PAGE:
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| June 25, 2017

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To wait or Not to wait before buying PS4 or Xbox One? -

To wait or Not to wait before buying PS4 or Xbox One?
Roy McCoy

We’ve been around long enough to know that only one or two years after a console launch, it’s likely a revision will be on the way. Sony likes to slim down its gaming boxes, with the original PlayStation, PS2, and PS3 all getting a Slim version; the PS3 receiving a second, even slimmer revision toward the end of its lifecycle. The PSP experienced four different iterations — the original model, the subsequent 2000 and 3000 models, and the ill-fated PSP Go. The PS Vita has only been around for a year-and-a-half, and it’s already getting a 2000 model, as well as being turned into the PS Vita TV set-top box. The eighth generation of console gaming is closing in (sorry, Wii U), and both the PlayStation 4 and Xbox One will land next month. Sony’s new console will drop on November 15 of this year, and Microsoft’s Xbox One will release one week later on November 22. With every new console generation, the launch consoles are either must-haves or must-waits. Though every single Sony console has been revised into a slimmer form, the PS4 may be the first one that isn’t. The console is using x86 — or, standard PC — architecture, which means there isn’t much room to get smaller without getting more expensive.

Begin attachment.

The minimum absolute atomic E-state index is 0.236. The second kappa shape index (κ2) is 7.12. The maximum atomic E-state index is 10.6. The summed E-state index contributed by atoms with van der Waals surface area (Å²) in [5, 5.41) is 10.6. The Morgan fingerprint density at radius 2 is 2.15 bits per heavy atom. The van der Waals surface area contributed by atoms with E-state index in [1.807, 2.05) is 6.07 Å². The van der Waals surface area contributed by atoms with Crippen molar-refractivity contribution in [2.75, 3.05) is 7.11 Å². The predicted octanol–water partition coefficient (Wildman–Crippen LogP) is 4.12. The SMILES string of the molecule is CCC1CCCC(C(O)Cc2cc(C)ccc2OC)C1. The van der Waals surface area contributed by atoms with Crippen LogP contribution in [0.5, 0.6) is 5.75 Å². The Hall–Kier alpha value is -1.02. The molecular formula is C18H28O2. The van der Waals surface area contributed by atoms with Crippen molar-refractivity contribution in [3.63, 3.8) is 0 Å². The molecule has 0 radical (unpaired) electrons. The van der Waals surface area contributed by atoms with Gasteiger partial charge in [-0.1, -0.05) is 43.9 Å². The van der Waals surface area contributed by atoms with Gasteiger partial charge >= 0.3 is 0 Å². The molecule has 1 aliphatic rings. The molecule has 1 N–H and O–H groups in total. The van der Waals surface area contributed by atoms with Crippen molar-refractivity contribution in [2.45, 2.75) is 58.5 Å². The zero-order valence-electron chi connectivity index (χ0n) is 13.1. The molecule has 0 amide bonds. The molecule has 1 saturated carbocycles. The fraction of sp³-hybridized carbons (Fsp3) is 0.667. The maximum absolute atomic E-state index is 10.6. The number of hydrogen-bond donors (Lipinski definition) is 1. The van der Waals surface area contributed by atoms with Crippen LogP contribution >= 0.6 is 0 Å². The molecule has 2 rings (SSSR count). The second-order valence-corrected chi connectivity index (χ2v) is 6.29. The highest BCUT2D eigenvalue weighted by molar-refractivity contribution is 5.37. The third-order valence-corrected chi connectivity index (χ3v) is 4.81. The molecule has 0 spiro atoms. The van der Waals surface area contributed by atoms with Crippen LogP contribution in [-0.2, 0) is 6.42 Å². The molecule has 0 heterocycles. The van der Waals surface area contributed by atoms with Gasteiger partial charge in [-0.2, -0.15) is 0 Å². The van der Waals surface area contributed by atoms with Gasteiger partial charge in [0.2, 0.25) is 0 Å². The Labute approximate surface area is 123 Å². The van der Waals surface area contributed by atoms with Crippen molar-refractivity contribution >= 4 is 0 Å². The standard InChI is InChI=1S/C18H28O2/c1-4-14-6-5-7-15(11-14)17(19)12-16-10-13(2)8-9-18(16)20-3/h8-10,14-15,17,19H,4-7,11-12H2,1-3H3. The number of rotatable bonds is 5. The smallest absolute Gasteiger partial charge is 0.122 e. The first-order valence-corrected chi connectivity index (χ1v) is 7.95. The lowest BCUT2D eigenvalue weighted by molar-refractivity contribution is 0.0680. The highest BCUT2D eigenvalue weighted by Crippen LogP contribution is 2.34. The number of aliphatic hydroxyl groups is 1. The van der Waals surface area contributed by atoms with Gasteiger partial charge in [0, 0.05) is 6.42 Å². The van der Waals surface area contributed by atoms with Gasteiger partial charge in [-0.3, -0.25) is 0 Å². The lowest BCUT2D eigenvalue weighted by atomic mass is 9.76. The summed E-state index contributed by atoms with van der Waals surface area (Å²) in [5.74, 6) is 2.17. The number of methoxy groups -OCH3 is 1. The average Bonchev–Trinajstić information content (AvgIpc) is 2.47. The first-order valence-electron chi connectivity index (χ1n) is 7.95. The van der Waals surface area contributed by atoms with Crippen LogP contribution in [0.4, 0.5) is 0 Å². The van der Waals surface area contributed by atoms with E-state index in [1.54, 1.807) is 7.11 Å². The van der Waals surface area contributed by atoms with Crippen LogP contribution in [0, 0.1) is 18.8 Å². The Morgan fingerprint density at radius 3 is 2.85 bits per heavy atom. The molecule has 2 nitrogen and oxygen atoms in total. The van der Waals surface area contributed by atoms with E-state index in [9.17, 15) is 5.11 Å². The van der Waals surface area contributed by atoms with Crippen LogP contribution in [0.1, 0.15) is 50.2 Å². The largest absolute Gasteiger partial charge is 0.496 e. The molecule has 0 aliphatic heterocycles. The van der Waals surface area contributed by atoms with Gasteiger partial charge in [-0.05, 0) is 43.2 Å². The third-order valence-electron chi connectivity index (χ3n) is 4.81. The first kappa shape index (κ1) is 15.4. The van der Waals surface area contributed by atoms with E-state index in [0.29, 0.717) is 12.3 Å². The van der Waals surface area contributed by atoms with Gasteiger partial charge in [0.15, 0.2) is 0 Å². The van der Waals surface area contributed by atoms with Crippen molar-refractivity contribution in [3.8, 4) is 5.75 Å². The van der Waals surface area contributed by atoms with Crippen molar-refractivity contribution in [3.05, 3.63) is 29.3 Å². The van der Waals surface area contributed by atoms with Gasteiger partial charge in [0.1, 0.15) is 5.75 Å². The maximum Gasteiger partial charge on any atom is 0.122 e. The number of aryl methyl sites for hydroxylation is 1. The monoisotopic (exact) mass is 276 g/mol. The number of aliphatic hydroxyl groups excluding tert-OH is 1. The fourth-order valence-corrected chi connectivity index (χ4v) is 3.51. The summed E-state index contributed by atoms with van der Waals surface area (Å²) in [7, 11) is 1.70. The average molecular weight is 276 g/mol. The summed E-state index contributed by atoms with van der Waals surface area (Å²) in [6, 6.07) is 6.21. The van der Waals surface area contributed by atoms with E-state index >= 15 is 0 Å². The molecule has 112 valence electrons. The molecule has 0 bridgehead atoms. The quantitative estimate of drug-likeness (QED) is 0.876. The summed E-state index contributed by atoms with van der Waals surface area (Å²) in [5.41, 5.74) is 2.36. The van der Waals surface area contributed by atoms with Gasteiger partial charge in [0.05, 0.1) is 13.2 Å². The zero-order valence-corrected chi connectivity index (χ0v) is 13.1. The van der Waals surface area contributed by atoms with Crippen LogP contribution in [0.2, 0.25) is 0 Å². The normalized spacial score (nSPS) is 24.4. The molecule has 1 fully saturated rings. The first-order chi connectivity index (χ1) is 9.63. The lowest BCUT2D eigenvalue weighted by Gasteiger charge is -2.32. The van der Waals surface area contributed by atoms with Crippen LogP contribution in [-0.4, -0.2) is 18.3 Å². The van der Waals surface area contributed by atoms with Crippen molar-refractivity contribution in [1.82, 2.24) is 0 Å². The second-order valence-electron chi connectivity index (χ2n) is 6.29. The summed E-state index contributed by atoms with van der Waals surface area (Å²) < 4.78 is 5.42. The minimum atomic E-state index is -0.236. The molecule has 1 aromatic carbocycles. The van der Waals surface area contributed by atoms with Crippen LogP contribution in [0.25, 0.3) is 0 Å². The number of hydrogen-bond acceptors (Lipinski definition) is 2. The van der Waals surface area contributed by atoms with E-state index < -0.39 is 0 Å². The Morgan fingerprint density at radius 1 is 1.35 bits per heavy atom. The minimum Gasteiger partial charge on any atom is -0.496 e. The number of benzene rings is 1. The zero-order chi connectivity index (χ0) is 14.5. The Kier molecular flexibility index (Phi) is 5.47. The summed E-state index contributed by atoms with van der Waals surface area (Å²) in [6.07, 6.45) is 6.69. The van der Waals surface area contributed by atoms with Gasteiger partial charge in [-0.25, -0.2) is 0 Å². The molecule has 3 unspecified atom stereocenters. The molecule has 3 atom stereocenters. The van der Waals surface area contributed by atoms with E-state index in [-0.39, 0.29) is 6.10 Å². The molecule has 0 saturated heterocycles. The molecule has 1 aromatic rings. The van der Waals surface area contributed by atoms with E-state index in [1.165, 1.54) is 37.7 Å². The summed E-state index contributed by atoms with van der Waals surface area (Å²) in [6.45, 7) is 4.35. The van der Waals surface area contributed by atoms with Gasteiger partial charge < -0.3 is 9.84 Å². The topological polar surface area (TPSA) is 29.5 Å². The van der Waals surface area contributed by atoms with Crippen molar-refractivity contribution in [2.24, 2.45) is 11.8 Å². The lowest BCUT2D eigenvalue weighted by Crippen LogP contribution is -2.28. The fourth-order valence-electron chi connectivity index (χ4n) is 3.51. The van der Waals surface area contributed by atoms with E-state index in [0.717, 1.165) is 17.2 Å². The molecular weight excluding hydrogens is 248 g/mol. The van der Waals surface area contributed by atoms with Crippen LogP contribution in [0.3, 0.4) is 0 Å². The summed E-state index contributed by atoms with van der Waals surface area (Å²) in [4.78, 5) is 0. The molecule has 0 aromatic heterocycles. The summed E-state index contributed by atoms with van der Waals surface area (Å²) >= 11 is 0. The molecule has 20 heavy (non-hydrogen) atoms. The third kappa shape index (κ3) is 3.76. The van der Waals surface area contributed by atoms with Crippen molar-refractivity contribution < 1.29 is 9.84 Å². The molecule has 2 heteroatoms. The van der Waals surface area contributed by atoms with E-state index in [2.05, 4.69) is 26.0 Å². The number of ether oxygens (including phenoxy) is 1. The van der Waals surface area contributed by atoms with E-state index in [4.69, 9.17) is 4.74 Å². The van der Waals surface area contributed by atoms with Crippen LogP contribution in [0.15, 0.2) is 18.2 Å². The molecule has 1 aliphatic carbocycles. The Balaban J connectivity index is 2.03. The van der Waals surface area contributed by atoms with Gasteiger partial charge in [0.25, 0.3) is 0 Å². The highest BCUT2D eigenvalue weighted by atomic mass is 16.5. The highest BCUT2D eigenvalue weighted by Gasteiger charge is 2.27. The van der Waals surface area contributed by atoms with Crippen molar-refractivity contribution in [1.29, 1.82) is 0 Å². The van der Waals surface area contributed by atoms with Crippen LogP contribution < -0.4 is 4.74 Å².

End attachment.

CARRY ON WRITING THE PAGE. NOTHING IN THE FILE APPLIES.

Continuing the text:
The same — more or less — applies to the Xbox One. The original Xbox didn’t undergo a slim revision, though it received many different color variations and special branded editions. This might have been because the original Xbox employs x86 architecture. However, the original Xbox released late into its console generation, so it’s possible Microsoft simply didn’t get far enough into the hardware’s lifecycle to slim it down. Microsoft did revise the original Xbox gamepad, though. Meanwhile, the non-x86 Xbox 360 received a number of revisions and redesigns.Though both the Xbox One and PS4 are using x86 architecture, there is already room to slim down. A not insignificant portion of the Xbox One is composed of empty space for airflow. If Microsoft can figure out how Sony was able to remove all that empty space, the Xbox One could shrink in size

This time around, the PS4 and the Xbox One both won’t be inherently backwards compatible, so neither console will be launching with a must-have feature that could be dropped in the future. Both companies appear to be angling toward offering backwards compatibility through cloud services, which will always be available as long as the consoles are internet-capable. The only console revisions we can feasibly look forward to in a short amount of time would be the addition of an SSD, or slimmer units. If waiting a couple years for a somewhat smaller (but still giant) set-top box with a faster storage device is worth missing out on those couple years of games, go right ahead and sit this one out. If not, the eighth generation of consoles could easily be the least risky target for early adoption in video game history. This time around, it should all come down to how long you can do without the launch window games. You likely won’t be missing out on some kind of special launch-day hardware feature that gets dropped somewhere down the line.

 

 

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